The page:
The next time you curse your partner for snoring loudly, have pity on him and advise him to see a sleep specialist immediately as it could be sleep apnea, which can result in death even if left untreated. Loud and frequent snoring is one of the prominent symptoms of sleep apnea.

A recently concluded study has shown that there are several cases of people dying due to sudden cardiac arrest during snoring.

Before discussing sleep apnea symptoms and treatments, let us first know what it is exactly.

What is Sleep Apnea?

It is a commonly occurring sleep disorder in which breathing turns shallow or stops entirely due to the blockage of the upper airway. The pause in breathing is known as apnea, and it lasts for 10 seconds or more. Obstructing sleep apnea is the most common type of apnea in which airflow is hampered due to the relaxation of throat muscles.

What actually happens?

Sleep apnea is a commonly occurring condition in obese males or those who consume too much alcohol. Females post mensuration can also have sleep apnea. At the time of sleeping, when tongue and throat muscles relax, the soft tissue blocks the airway as the result of which sound is produced.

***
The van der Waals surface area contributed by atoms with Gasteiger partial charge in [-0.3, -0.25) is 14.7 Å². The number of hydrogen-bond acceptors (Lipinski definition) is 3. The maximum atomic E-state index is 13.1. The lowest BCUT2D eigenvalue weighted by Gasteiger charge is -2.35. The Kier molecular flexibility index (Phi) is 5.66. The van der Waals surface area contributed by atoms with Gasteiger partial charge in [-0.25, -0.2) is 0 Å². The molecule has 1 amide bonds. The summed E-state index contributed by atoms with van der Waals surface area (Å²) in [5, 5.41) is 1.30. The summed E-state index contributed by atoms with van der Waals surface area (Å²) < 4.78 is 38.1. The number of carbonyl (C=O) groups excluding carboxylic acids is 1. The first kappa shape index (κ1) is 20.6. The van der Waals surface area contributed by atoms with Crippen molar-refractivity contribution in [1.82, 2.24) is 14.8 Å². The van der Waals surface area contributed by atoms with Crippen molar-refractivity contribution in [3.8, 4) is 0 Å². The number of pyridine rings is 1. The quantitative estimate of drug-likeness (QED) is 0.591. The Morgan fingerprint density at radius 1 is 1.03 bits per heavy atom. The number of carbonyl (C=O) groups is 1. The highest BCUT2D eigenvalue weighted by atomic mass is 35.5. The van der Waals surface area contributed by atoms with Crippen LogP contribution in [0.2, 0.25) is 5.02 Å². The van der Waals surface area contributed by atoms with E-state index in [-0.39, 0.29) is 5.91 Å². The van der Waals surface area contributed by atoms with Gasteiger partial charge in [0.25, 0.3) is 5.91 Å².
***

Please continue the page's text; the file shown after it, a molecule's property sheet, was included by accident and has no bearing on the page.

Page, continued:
The disease can have serious life-shortening implications and can lead to high blood pressure, strokes, heart diseases, depression, and diabetes. When breathing stops for longer periods during sleep, you are at a high risk of cardiac arrest.

Though one of the most common symptoms of sleep apnea is snoring, but it does not mean that everyone who snores is a sufferer. However, if you or your partner snores, check out whether the snoring is followed by gasping sounds or it has long or breathing pauses. These are the signs of sleep apnea.

Though obstructive sleep apnea is the most commonly occurring sleep apnea that is known to many, and that occurs when throat muscles relax. Central sleep apnea occurs when the brain is not able to send signals to the muscles of the body for controlled breathing. The other type that is known as complex sleep apnea syndrome is a condition when the patients have both central sleep apnea and obstructive sleep apnea.